Arrival in Lomé

We have arrived in Lomé, Togo, where we are doing our first few days of paperwork and interviews with the Peace Corps staff. Yesterday, we got a big envelop of paperwork to fill out, we work for the US government after all. We had a safety and security lecture where we learned some basics of how to stay safe by integrating into our communities. 

We were educated on the ambulatory system in Togo. If a person in Togo gets into a moto accident a bystander can call an ambulance. There are three ambulances in Lomé. One of which will come to where you are hurt and when they open up the back there will be absolutely nothing in it. No stretcher, no gauze, no medications. If the injured person were unconscious then a generous bystander would have to use their own money to go buy the supplies needed at a local pharmacy and bring them back. Then the unconscious person would have to repay that generous person when they wake up.

I also gained a better understanding why there is so little presence of bilateral and multilateral organizations in Togo, compared to many other Sub Saharan African countries. Lomé, the capital of Togo, was seen as the Paris of West Africa in the 1980’s until it was hard hit by structural adjustment programs and civil unrest that began in 1994. The President of Togo died and was swiftly replaced by his son creating mistrust in the government and external organizations. During this time Togo was kicked out of the UN, one of only two countries ever, and many aid organizations back out. This led to a slide back in development in Togo as many organizations never came back to Togo and there still isn’t a presence of USAID or PEPFAR in Togo. This April was the last Presidential election with a fair and democratic election where 60 percent of the population voted for the current President. During the time of civil unrest Peace Corps is one of the few organizations that stayed in Togo and is greatly respected. Peace Corps was started by JFK in 1961 and Peace Corps Togo began in 1962 with completely uninterrupted service since, one of only two countries Peace Corps is in.

Today has been a busy day of meeting with Peace Corps staff. I had a meeting with the Peace Corps Medical Officer (PCMO) this morning to determine what is the best malaria prophylaxis for me to be on for the next two years and talk about health concerns, such as asthma and access to albuterol, which is supplied by Peace Corps as needed. Then I had my language placement exam, which was pretty challenging, I was asked to explain in French what experience I have in Public Health and what projects I want to work on in Togo. I definitely used a lot of Franglais, but it doesn’t really matter, because it is just to determine what level you are at to begin training. Afterwards, I met with the Community Health and Malaria Prevention (CHAMP) director, Ismael, who I will be working with a lot throughout training and over the next two years. He asked me about the experience I have, what I want to accomplish while in Togo, and what I want to do after Peace Corps. I told him that I am interested in working in global health and getting a Masters in Public Health after PC. I told him that I am interested in health systems research and that I would like to be involved in monitoring and evaluation. He told me that I would most likely be placed in a very rural community, as that is where there is the most need. This does mean that I may not have running water, electricity, etc., which I went in expecting. I do have a phone now if anyone needs to contact me send me an email and I can send it to you, but I may have very limited internet access when I get to site, but I will have a better idea of that in August. Tomorrow and Monday we will continue training in Lomé and then Monday we head to our training site. I don’t know what the internet access will be like there either. We will be at our training site until August when we are assigned our permanent site.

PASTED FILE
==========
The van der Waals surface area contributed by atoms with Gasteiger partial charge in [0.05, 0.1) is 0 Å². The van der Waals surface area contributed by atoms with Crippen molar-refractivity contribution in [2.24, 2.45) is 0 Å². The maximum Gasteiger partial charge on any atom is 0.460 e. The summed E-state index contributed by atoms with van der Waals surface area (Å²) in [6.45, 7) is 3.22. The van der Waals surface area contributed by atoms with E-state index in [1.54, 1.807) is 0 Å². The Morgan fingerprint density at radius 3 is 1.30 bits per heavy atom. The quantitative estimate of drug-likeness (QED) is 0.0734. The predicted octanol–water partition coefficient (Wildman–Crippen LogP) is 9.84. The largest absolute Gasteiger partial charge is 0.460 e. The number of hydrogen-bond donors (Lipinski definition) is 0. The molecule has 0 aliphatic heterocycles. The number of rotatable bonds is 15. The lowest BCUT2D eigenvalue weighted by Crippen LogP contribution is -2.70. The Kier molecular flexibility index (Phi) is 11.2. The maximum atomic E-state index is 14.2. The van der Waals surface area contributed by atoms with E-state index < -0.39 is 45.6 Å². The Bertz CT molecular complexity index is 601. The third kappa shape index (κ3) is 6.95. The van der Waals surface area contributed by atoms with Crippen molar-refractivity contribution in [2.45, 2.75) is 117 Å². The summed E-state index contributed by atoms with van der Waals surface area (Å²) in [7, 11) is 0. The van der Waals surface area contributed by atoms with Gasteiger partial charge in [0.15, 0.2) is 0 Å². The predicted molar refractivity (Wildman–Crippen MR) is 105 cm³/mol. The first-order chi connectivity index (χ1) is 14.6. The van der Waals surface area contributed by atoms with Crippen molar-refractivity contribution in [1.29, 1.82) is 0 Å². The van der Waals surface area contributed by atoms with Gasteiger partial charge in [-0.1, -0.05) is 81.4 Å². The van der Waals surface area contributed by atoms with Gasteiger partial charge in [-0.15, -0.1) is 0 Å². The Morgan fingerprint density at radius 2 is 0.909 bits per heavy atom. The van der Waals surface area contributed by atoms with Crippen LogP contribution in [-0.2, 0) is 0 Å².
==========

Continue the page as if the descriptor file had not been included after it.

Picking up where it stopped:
So far we have been completely spoiled by Peace Corps, we went to the Presidential suite at the airport when we arrived, we have stayed in a nice hotel with air conditioning, comfy beds, showers, and toilets. The food thus far has been phenomenal we usually have eggs with veggies and crepes for breakfast, lunch is rice, lentils, and chicken, and dinner is a lamb stew with baguette and veggies. It is amazing. I am excited to move to our training site Monday and meet my host family and start doing the hard work. Everyone says training is really intense and you essentially have no time to yourself, so we will see how that goes. We are heading on a walking tour of Lomé this afternoon and I will try and add some pictures from that tomorrow if the Internet cooperates.

This is the Peace Corps compound  

Awesome Lizard 

    

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